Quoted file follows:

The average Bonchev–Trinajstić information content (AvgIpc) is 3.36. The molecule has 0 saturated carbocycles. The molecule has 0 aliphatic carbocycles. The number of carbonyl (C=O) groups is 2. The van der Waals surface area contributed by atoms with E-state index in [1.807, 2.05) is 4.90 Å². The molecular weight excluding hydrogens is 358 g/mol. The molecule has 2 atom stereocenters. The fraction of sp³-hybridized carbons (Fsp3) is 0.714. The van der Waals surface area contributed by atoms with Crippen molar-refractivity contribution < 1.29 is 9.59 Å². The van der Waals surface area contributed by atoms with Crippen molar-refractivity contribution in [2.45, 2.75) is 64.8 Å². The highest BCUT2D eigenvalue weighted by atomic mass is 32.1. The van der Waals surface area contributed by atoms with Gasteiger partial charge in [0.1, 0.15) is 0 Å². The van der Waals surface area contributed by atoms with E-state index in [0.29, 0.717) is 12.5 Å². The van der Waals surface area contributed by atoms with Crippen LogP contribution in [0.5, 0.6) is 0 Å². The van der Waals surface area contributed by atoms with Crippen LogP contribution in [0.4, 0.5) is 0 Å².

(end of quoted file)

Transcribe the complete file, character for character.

The average Bonchev–Trinajstić information content (AvgIpc) is 3.36. The molecule has 0 saturated carbocycles. The molecule has 0 aliphatic carbocycles. The number of carbonyl (C=O) groups is 2. The van der Waals surface area contributed by atoms with E-state index in [1.807, 2.05) is 4.90 Å². The molecular weight excluding hydrogens is 358 g/mol. The molecule has 2 atom stereocenters. The fraction of sp³-hybridized carbons (Fsp3) is 0.714. The van der Waals surface area contributed by atoms with Crippen molar-refractivity contribution < 1.29 is 9.59 Å². The van der Waals surface area contributed by atoms with Crippen molar-refractivity contribution in [2.45, 2.75) is 64.8 Å². The highest BCUT2D eigenvalue weighted by atomic mass is 32.1. The van der Waals surface area contributed by atoms with Gasteiger partial charge in [0.1, 0.15) is 0 Å². The van der Waals surface area contributed by atoms with E-state index in [0.29, 0.717) is 12.5 Å². The van der Waals surface area contributed by atoms with Crippen LogP contribution in [0.5, 0.6) is 0 Å². The van der Waals surface area contributed by atoms with Crippen LogP contribution in [0.4, 0.5) is 0 Å².